Sam Freedman

Map out a solution to geographical disadvantage

Turning around educational achievement in the ‘opportunity areas’ highlighted by the government will require strong leadership and significant resourcing

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The geographical spread of educational disadvantage has gone from a topic for nerdy blogs to an issue of world-changing importance. Donald Trump is president-elect of the US because of towns full of white voters with low levels of formal education and a lack of employment opportunities. The UK is leaving the EU because of similar communities feeling left behind.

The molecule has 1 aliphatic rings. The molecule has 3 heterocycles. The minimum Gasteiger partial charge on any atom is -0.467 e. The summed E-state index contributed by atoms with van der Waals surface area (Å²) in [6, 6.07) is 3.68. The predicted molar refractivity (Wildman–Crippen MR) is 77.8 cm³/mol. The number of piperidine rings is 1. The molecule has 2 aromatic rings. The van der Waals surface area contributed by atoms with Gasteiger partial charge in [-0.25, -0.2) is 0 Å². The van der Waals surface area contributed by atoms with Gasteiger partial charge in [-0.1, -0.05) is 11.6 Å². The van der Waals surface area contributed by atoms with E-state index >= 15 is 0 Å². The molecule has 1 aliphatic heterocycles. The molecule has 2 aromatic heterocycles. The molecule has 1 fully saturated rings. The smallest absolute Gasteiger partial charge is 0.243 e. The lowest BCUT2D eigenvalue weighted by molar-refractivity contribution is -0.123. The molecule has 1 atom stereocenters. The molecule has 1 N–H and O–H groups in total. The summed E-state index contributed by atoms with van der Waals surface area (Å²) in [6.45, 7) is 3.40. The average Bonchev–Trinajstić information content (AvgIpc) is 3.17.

Understanding exactly what’s driving these voters towards populist causes would require an essay much longer than this column. But it is well established that there is a strong relationship between an area’s educational outcomes and ...

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